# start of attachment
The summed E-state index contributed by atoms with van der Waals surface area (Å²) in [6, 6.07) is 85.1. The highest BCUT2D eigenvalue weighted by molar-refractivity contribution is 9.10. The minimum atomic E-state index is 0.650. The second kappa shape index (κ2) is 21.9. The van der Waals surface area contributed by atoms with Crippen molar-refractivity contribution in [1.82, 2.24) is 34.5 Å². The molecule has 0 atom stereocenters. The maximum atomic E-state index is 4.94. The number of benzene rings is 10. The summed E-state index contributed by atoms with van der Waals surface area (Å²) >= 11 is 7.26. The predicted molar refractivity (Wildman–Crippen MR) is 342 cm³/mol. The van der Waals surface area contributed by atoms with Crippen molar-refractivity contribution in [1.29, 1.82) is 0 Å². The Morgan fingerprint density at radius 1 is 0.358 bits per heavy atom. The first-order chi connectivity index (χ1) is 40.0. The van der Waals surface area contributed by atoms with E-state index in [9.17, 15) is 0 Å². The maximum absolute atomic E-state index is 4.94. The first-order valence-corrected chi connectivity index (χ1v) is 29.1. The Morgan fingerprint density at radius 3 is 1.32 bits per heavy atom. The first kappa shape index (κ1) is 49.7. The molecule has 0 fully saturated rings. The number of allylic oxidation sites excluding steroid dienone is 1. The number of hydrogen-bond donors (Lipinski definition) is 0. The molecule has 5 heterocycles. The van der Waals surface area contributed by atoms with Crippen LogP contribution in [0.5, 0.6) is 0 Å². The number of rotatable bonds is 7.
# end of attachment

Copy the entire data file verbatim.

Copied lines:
The summed E-state index contributed by atoms with van der Waals surface area (Å²) in [6, 6.07) is 85.1. The highest BCUT2D eigenvalue weighted by molar-refractivity contribution is 9.10. The minimum atomic E-state index is 0.650. The second kappa shape index (κ2) is 21.9. The van der Waals surface area contributed by atoms with Crippen molar-refractivity contribution in [1.82, 2.24) is 34.5 Å². The molecule has 0 atom stereocenters. The maximum atomic E-state index is 4.94. The number of benzene rings is 10. The summed E-state index contributed by atoms with van der Waals surface area (Å²) >= 11 is 7.26. The predicted molar refractivity (Wildman–Crippen MR) is 342 cm³/mol. The van der Waals surface area contributed by atoms with Crippen molar-refractivity contribution in [1.29, 1.82) is 0 Å². The Morgan fingerprint density at radius 1 is 0.358 bits per heavy atom. The first-order chi connectivity index (χ1) is 40.0. The van der Waals surface area contributed by atoms with E-state index in [9.17, 15) is 0 Å². The maximum absolute atomic E-state index is 4.94. The first-order valence-corrected chi connectivity index (χ1v) is 29.1. The Morgan fingerprint density at radius 3 is 1.32 bits per heavy atom. The first kappa shape index (κ1) is 49.7. The molecule has 0 fully saturated rings. The number of allylic oxidation sites excluding steroid dienone is 1. The number of hydrogen-bond donors (Lipinski definition) is 0. The molecule has 5 heterocycles. The van der Waals surface area contributed by atoms with Crippen LogP contribution in [0.5, 0.6) is 0 Å². The number of rotatable bonds is 7.